If you’re an on-call overnight security guard, or part-time retail clerk, or another one of millions who work without a set schedule, the most consistent thing about your job is being constantly broke and exhausted. But if you think that’s a slog, wait until you get laid off. The safety net is thin to begin with, but often the most precarious workers go from being stuck in a bad job to being shut out of unemployment insurance.
Unemployment insurance provides a critical income support to workers who lose their jobs “through no fault of their own.” But this compensation, which states generally award on the basis of past earnings, doesn’t quite work for the millions who are forced to work irregular part-time shifts or stuck in unstable “casual” service work. For these “irregular” workers—filling our retail stores, restaurants and warehouses—being forced to quit because of unsustainable hours is routine. But the standard unemployment check is often out of reach.
An analysis by Center for Law and Social Policy (CLASP) and National Employment Law Project shows that UI is inaccessible for the growing portion of the workforce with unstable schedules. These precarious low-wage service workers, like Walmart associates, have schedules with erratic shifts or without guaranteed minimum weekly hours. They tend to lack benefits and be economically unstable even before losing their jobs—problems that often hit women and people of color especially hard—and are doubly disadvantaged by UI rules out of step with workplace reality.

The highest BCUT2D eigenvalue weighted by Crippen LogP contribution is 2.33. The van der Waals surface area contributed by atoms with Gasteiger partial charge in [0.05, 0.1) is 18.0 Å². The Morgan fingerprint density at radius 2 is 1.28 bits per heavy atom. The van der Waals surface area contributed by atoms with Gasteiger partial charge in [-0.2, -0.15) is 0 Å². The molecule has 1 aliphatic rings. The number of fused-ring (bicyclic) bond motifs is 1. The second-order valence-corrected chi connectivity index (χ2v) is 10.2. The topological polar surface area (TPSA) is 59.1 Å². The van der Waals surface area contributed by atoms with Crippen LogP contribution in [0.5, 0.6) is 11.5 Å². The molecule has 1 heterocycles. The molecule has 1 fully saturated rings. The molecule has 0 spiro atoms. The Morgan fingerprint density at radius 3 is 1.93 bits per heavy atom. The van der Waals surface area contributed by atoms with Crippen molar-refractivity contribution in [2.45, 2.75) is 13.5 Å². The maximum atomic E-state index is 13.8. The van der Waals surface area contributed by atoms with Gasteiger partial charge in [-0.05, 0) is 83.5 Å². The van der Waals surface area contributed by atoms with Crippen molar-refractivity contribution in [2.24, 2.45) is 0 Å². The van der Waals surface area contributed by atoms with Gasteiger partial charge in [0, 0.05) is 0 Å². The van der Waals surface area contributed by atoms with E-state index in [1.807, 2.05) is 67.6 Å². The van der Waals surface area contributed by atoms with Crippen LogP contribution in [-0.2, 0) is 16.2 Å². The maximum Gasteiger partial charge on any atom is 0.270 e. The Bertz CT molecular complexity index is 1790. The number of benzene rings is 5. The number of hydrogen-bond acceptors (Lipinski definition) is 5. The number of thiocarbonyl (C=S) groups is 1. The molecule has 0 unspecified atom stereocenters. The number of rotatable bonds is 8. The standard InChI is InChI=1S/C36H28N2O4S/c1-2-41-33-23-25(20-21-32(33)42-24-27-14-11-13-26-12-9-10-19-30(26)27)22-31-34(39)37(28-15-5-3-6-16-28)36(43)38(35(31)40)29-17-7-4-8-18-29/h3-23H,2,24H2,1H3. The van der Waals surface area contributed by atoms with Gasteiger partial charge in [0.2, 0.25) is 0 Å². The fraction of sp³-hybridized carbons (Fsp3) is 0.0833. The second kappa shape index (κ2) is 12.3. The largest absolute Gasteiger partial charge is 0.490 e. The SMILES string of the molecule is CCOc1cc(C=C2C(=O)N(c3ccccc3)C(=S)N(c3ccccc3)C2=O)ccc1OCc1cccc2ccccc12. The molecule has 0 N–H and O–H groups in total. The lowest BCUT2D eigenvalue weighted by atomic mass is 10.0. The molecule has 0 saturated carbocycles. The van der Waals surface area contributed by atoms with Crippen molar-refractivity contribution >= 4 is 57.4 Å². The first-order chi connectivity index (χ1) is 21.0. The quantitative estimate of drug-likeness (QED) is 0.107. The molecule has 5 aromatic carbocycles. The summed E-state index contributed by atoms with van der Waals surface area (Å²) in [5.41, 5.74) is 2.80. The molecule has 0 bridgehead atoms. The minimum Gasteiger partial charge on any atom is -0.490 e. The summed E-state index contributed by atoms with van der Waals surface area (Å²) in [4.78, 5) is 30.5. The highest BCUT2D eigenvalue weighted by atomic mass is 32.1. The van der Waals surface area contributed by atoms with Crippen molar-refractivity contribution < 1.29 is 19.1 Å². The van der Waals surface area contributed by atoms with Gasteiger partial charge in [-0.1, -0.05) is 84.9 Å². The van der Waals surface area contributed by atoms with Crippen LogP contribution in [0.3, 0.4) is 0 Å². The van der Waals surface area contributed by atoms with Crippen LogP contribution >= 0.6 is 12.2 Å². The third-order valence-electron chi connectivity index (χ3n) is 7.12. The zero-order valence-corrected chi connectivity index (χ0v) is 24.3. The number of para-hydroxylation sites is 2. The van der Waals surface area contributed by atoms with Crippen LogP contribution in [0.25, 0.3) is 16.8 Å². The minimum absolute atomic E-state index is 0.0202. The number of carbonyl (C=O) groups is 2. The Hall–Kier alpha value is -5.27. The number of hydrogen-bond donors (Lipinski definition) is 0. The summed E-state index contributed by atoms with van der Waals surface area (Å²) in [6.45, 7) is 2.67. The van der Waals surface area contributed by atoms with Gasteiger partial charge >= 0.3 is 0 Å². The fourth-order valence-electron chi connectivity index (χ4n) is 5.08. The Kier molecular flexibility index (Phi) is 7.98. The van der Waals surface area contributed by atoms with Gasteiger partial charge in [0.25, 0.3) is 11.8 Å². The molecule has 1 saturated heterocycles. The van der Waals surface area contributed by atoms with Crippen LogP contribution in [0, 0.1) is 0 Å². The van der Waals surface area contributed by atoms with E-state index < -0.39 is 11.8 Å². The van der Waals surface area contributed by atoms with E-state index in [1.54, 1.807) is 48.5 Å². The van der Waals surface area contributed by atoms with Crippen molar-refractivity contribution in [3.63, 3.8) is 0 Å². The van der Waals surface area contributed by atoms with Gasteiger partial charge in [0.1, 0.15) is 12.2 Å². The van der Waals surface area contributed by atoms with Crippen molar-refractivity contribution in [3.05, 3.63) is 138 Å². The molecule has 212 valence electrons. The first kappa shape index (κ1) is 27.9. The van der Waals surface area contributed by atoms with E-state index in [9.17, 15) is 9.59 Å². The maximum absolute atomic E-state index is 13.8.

Take the example of a store manager who slashes payroll costs by cutting hours. The employer may boot a worker from a five-day workweek to, for example, three back-to-back night shifts. Then she may have no choice but to quit due to family needs—for example, because she can’t find another childcare arrangement. But the benefits office might not see this as being forced to quit “through no fault of their own,” which can bar her from unemployment benefits.
Because an “erratic schedule in and of itself” does not automatically excuse quitting, the report notes, a working parent who quits due to a childcare scheduling conflict could be deemed ineligible, despite a systemic lack of affordable childcare in her community. And state-level rules often impose on workers a so-called “duty to exhaust all reasonable alternatives before quitting,” So they’re expected to plead in “good faith” for a reasonable “accommodation.” But in a workplace like a Big Box store, where schedules are computer-generated and the supervisor doesn’t know your name, this may be an obvious exercise in futility.